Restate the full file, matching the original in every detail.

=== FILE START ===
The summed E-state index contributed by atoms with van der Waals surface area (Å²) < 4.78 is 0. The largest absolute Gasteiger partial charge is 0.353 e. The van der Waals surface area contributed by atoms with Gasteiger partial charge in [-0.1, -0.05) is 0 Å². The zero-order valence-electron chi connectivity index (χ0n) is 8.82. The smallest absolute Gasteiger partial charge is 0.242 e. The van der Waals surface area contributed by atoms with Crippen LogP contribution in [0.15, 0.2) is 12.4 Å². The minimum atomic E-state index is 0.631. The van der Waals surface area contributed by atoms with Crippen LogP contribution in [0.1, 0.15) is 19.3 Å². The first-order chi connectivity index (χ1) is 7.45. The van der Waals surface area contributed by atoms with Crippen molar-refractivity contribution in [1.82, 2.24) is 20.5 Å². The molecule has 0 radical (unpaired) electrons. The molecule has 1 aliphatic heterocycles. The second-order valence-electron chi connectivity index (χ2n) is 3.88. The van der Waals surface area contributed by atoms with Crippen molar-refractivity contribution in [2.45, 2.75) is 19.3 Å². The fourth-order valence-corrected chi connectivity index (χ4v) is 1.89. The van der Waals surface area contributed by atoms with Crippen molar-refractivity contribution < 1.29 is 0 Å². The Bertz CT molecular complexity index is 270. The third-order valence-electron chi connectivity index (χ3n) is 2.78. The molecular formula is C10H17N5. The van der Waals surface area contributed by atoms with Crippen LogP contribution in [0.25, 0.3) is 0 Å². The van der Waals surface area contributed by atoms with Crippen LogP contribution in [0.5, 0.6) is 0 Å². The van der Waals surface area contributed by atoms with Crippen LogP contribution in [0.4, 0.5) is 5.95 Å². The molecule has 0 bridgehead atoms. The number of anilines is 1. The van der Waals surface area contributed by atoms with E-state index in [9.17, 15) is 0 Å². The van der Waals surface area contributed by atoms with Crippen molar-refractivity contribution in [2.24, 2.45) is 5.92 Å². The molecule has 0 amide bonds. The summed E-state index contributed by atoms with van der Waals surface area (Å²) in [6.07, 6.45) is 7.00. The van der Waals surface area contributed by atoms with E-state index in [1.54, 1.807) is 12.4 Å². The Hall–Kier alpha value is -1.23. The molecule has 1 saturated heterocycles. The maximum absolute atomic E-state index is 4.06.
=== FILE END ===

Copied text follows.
The summed E-state index contributed by atoms with van der Waals surface area (Å²) < 4.78 is 0. The largest absolute Gasteiger partial charge is 0.353 e. The van der Waals surface area contributed by atoms with Gasteiger partial charge in [-0.1, -0.05) is 0 Å². The zero-order valence-electron chi connectivity index (χ0n) is 8.82. The smallest absolute Gasteiger partial charge is 0.242 e. The van der Waals surface area contributed by atoms with Crippen LogP contribution in [0.15, 0.2) is 12.4 Å². The minimum atomic E-state index is 0.631. The van der Waals surface area contributed by atoms with Crippen LogP contribution in [0.1, 0.15) is 19.3 Å². The first-order chi connectivity index (χ1) is 7.45. The van der Waals surface area contributed by atoms with Crippen molar-refractivity contribution in [1.82, 2.24) is 20.5 Å². The molecule has 0 radical (unpaired) electrons. The molecule has 1 aliphatic heterocycles. The second-order valence-electron chi connectivity index (χ2n) is 3.88. The van der Waals surface area contributed by atoms with Crippen molar-refractivity contribution in [2.45, 2.75) is 19.3 Å². The fourth-order valence-corrected chi connectivity index (χ4v) is 1.89. The van der Waals surface area contributed by atoms with Crippen molar-refractivity contribution < 1.29 is 0 Å². The Bertz CT molecular complexity index is 270. The third-order valence-electron chi connectivity index (χ3n) is 2.78. The molecular formula is C10H17N5. The van der Waals surface area contributed by atoms with Crippen LogP contribution in [0.25, 0.3) is 0 Å². The van der Waals surface area contributed by atoms with Crippen LogP contribution in [0.5, 0.6) is 0 Å². The van der Waals surface area contributed by atoms with Crippen LogP contribution in [0.4, 0.5) is 5.95 Å². The molecule has 0 bridgehead atoms. The number of anilines is 1. The van der Waals surface area contributed by atoms with E-state index in [9.17, 15) is 0 Å². The van der Waals surface area contributed by atoms with Crippen molar-refractivity contribution in [2.24, 2.45) is 5.92 Å². The molecule has 0 amide bonds. The summed E-state index contributed by atoms with van der Waals surface area (Å²) in [6.07, 6.45) is 7.00. The van der Waals surface area contributed by atoms with E-state index in [1.54, 1.807) is 12.4 Å². The Hall–Kier alpha value is -1.23. The molecule has 1 saturated heterocycles. The maximum absolute atomic E-state index is 4.06.